Insider feels the pain of all those who have been affected by the recent flooding events in Galway city. Nor should we forget farmers in the county, who are still feeling the effects of the incessant rainfall.
It can be no comfort to know that expert opinion tells us how climate change, which is the root cause of the more extreme and unstable weather of recent times, will see many more such floodings in Galway in years to come - so forget any talk about this having been a 'one in 200 year event!'
Galway has seen many similar floods over recent decades. Insider remembers some years ago - while he and his family lived in one of the Victorian houses on New Docks Road - replacing old wallpaper with new Anaglypta in the hall just inside the front door, he spotted a pencilled note on the plaster about 36 inches up from floor level, telling all who might see it, that flood water came up to this mark when the house was last flooded.
This must have been at a time when the old dock gates were positioned opposite the house, back before the docks were extended and deepened. The dock gates were repositioned in the early 1960s, reducing the frequency of overtopping. When my family lived there in the 1980s, water coming over the road from the dock only ever reached as far as the door, but did not come inside in the 12 years we were there. The woman who lived next door, always had a flood door device ready to seal her front door. We soon learned why!
In that light, Insider must ask- does anyone in Galway believe that if the planned harbour extension, with its pier stretching out into inner-Galway, had already been in place, say on Tuesday January 2, the flooding caused that evening would not have been worse? Yet the good people of the Claddagh who have reason to know, were pooh-poohed for claiming that such a development could be a cause of much more serious flooding should this pier be put in place. Their opinions were virtually ignored by experts at an oral hearing.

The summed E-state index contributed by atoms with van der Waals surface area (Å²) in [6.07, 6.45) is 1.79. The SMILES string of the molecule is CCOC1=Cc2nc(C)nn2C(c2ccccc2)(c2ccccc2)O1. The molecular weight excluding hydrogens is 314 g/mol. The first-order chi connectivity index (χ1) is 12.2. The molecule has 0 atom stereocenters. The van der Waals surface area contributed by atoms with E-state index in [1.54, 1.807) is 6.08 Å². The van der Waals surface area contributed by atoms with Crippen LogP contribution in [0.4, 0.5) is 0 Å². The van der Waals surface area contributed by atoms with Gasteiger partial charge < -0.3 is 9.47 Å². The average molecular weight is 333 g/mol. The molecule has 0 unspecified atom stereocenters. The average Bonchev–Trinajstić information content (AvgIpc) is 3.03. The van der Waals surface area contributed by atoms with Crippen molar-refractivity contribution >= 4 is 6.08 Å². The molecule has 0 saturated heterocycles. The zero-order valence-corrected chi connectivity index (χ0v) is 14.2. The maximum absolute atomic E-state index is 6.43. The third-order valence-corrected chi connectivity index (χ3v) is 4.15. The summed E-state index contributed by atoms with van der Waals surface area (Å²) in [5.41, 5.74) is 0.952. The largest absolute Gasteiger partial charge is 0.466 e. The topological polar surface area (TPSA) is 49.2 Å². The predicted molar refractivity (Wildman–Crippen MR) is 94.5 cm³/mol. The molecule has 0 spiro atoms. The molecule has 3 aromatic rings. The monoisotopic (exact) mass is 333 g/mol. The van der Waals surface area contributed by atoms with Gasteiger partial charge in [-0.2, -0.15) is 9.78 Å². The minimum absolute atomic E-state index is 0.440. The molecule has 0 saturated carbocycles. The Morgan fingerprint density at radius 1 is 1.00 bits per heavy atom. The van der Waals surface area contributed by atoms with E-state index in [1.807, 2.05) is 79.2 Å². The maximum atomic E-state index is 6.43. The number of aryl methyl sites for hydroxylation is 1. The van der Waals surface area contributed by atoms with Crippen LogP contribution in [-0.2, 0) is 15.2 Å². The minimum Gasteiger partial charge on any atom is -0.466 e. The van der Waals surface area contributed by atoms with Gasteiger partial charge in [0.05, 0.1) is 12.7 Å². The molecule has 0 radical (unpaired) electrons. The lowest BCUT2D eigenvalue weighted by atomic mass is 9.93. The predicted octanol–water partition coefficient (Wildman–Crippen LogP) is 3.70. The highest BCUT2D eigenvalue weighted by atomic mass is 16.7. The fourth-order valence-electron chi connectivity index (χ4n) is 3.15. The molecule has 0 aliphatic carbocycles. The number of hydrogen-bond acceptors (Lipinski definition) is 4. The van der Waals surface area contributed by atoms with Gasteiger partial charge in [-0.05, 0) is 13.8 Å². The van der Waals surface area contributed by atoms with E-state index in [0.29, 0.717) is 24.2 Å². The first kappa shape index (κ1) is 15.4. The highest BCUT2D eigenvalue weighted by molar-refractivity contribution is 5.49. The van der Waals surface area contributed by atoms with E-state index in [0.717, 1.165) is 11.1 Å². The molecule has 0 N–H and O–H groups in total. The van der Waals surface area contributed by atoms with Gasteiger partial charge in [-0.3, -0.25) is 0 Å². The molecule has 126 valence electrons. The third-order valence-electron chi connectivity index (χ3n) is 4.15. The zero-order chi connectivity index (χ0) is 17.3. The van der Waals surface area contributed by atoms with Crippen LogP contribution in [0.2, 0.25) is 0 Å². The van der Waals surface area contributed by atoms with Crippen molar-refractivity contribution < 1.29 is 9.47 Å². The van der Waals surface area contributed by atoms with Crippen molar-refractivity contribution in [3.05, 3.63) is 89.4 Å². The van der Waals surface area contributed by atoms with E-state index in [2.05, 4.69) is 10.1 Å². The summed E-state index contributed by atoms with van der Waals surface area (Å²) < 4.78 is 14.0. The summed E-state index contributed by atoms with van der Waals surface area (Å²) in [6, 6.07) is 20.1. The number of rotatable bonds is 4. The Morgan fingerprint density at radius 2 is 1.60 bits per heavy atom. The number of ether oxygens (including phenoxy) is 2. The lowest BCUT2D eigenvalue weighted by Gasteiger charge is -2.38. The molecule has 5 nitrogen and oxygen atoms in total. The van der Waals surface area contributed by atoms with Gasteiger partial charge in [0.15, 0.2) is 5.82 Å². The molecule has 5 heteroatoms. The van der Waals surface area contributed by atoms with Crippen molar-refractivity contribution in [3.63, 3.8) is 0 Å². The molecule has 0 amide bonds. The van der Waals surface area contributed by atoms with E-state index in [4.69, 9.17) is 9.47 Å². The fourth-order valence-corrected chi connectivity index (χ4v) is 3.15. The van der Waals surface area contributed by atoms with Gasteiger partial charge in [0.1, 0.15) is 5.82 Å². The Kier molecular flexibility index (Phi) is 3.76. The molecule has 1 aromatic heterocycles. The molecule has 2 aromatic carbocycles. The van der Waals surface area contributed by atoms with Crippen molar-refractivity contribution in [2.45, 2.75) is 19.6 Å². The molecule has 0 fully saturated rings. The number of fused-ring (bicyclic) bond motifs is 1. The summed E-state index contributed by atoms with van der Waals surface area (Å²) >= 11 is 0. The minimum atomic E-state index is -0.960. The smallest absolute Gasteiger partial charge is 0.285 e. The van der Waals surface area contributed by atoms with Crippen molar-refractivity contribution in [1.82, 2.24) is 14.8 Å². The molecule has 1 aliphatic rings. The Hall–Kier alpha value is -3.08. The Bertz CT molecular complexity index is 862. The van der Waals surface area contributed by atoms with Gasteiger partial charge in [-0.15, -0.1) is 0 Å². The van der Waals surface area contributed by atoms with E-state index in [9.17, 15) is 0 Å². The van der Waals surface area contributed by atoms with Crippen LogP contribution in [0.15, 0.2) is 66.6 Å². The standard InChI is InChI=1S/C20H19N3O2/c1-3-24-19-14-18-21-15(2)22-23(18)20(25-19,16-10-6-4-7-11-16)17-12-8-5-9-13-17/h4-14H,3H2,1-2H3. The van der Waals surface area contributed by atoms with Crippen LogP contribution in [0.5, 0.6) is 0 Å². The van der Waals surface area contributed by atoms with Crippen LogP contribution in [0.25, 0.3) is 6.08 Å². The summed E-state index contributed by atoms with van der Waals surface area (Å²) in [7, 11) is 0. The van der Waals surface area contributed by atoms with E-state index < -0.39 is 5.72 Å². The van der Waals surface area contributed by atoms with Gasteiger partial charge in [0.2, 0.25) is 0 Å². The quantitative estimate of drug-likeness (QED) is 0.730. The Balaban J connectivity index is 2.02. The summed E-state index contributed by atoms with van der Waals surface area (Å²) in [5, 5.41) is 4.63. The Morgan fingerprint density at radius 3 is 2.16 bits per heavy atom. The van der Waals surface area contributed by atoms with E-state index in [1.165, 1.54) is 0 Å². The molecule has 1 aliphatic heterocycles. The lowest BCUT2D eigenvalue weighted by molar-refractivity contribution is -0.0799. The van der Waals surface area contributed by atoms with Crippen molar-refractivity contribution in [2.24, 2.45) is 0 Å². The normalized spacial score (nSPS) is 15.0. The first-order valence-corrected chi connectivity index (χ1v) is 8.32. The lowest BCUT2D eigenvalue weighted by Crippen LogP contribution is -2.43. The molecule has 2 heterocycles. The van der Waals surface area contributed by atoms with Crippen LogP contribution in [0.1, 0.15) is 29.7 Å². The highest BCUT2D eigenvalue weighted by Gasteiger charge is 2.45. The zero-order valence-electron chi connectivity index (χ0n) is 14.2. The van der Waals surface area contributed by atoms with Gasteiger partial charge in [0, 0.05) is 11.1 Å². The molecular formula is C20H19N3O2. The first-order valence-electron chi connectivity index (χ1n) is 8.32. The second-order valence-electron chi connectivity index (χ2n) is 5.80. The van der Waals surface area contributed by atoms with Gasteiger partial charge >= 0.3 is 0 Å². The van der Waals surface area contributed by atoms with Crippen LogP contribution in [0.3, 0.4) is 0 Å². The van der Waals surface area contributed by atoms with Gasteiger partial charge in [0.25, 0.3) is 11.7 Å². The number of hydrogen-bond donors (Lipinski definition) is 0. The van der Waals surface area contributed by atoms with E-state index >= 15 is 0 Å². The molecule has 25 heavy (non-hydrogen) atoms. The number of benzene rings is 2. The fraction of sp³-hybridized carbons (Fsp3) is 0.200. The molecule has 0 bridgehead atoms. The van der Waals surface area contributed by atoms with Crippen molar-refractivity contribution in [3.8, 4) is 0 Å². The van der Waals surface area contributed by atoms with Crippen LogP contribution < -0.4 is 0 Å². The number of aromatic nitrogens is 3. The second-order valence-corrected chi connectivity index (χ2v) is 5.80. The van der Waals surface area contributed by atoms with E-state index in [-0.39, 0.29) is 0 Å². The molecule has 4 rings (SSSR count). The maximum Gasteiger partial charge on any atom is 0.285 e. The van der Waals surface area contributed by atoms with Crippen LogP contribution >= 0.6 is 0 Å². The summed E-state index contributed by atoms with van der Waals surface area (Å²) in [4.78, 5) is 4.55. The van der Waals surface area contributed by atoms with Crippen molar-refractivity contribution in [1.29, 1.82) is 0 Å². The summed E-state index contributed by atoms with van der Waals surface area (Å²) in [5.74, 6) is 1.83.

What preparations are now being made in Galway to prevent such flooding in future? Insider is unaware of any solid proposals. The OPW and consultants (JBA consulting ) were in Galway in 2016 to publicly display their recommendations for the placement of flood protection devices. As of yet we still await hearing what final physical works are to be recommended and put in place! Funding for Galway City of Culture 2020 seems to be more important than securing funding to secure public safety and for future flood prevention.
JBA consulting also tells us, “Galway city and Salthill are both affected by tidal flooding and would benefit from an improved tidal warning system. The OPW, as part of the Irish Coastal Protection Strategy Study, has developed a storm surge model for the coast of Ireland. This model is currently being trialled with a view to evaluating and improving its capability. The tide and storm surge forecasts are provided twice daily to a project website during the autumn and winter period which is accessible to local authorities.
"The service provides surge, astronomical, tide and total water level time series predictions approximately 65 hours in advance. High resolution forecasts are available at Galway Bay and could be used to provide warning to the residents, businesses, and visitors. The model is currently only in operation in the autumn/winter months and its operation may need to be extended. As this is a national system its costs would be low when broken down by AFA. The system cost €87,000 to put in place with annual running costs of €68,100, which is the cost that is currently incurred by the OPW."
Management at City Hall made no mention in its post-flood assessment and did not seem to know about the predicted January 1-2, 2018 supermoon, tidal surge during which you should expect higher-than-usual spring tides.